Selling Media Items on Glyde
If you have a surplus of DVDs, CDs, video games, and books, Glyde is an up-and-coming service for selling and buying media. Unlike with eBay, users involved in a transaction don’t learn each other’s identity; and unlike with Craigslist, buyers can pay by credit card. Red Dead Redemption for the PlayStation 3, for example, is selling on Glyde for about $41, including shipping. NextWorth says it will pay $28 for the same game with normal wear and the original case. Amazon offers store credit for used games.
Selling on Amazon
Amazon allows smaller companies (including some tech resellers) to piggyback on its infrastructure and sell things through its WebStore. However, this service is for selling in bulk, not one-off unloading. After a 30-day free trial, pricing options start at $10 per month with a 7 percent cut of completed transactions.
RadioShack accepts some equipment that other services do not, such as car stereo amplifiers, radar detectors, and mice. In exchange for a store gift card, its Trade & Save program offers prepaid shipping of phones, GPS devices, cameras and camcorders, gaming consoles, games, and MP3 players.
The TechForward program at RadioShack, Office Depot, and online via Tiger Direct and CompUSA stores offers a resale program of sorts for consumers who upgrade frequently. You buy a TechForward plan at the time of a new product purchase. Six months later, you can return the product and receive half of its initial price, which you can use toward a newer model.
Makers of printers increasingly offer free mail-in recycling for empty ink cartridges, but you can earn back some of the fortune you lost buying printer consumables. Staples stores offer modest coupons for bringing in spent ink cartridges.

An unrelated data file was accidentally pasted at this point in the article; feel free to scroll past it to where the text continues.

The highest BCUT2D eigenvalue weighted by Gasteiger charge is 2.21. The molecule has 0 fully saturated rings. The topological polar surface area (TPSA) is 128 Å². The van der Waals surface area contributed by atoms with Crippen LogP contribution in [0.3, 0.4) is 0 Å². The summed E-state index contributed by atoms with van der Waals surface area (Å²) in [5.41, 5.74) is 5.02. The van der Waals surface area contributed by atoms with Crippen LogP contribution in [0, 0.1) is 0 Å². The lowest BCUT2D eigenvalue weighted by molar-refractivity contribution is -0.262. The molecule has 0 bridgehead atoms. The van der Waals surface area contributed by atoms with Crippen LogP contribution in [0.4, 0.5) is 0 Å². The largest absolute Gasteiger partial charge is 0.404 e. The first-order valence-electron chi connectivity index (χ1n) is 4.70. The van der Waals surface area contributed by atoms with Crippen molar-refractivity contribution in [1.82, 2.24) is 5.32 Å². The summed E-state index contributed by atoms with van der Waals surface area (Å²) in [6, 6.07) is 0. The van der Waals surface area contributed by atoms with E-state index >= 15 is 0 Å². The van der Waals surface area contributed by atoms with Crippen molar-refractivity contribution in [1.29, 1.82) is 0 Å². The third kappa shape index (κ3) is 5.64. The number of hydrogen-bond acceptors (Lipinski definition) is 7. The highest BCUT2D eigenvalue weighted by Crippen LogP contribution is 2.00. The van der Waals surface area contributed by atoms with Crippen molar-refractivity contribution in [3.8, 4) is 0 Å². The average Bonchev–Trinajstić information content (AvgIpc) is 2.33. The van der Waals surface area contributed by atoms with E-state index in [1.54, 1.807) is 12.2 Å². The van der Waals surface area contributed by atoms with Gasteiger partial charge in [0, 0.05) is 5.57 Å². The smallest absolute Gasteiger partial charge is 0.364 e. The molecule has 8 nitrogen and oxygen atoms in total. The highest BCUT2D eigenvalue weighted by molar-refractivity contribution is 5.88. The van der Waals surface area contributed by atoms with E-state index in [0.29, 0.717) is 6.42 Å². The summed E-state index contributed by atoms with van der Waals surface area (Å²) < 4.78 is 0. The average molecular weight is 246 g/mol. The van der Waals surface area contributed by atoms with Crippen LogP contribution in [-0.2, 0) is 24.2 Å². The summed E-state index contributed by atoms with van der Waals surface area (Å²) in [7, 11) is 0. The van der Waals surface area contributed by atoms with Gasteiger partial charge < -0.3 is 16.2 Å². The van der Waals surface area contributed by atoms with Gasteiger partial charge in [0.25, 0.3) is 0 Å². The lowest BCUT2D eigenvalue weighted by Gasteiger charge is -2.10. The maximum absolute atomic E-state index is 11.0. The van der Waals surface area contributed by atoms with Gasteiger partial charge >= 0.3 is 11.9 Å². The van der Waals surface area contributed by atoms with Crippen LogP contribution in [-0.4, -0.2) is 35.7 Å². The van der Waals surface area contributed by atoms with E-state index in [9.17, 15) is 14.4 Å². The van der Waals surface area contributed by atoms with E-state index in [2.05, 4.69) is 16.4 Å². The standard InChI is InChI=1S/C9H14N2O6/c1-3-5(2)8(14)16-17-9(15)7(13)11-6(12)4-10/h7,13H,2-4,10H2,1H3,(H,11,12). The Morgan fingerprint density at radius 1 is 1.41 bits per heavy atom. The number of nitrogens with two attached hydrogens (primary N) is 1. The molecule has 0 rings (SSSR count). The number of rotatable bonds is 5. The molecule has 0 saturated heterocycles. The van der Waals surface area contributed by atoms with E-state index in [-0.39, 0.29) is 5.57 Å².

Environmental Office Solutions pays money for empty inkjet and laser toner cartridges, as well as cell phones. For a far-from-paperless office, a pile of cartridges with a return amount of $3 to $10 each can add up. The company says the most popular toners it takes include the HP C8543X, CE250, and CC530 cartridges. Inkjets fetch a few dollars less, with the HP 28 and 22, and the Canon CL41, among the most wanted. If you have more than 150 cartridges, Environmental Office Solutions takes bulk orders.
Donate Gear for a Tax Break
Giving away tech for resale through a group such as Goodwill can result in tax deductions for charitable contributions, with the side benefit of enhanced community relations. The nonprofit TechSoup has information on giving equipment to other nonprofits.
Businesses must take extra steps to ensure that their getting rid of old gear complies with the law. In some municipalities you can be fined for tossing electronics into Dumpsters. The federal Resource Conservation and Recovery Act makes it illegal to carelessly dispose of goods containing hazardous materials, such as lead-laced CRT monitors. Electronics make up 2 percent of municipal waste and are the fastest-growing portion of the waste stream, according to the Environmental Protection Agency.
Saying good-bye to old computers and hard drives isn’t just about getting rid of the equipment, but also clearing the data they store. Companies dealing with sensitive financial information have to consider the Sarbanes-Oxley and Gramm-Leach-Bliley acts. Those who work in healthcare must follow HIPAA regulations.
That’s why it pays to research security and data-wiping options before handing your laptops or smartphones over to strangers. You can delete the data yourself. If you sell to a third-party service, see that it follows Department of Defense data-destruction standards.
There’s no law against shipping electronics overseas to developing nations for unsafe recycling–and that’s a problem. Just because you’re selling electronics to a willing buyer doesn’t mean that the product will wind up disassembled in a way that doesn’t pollute or harm workers.
“Typically cell phones have a better reuse and recycling market than computers do,” says Sheila Davis, executive director of the Silicon Valley Toxics Coalition. And companies reselling phones to developing nations are usually doing the right thing environmentally.
Only 10 percent of obsolete computers, however, are recycled according to high human-rights and ecological standards.
“If they’re taking your computer for free or giving you money for it, more than likely they’re not handling it properly, because it actually costs money to recycle properly,” says Davis.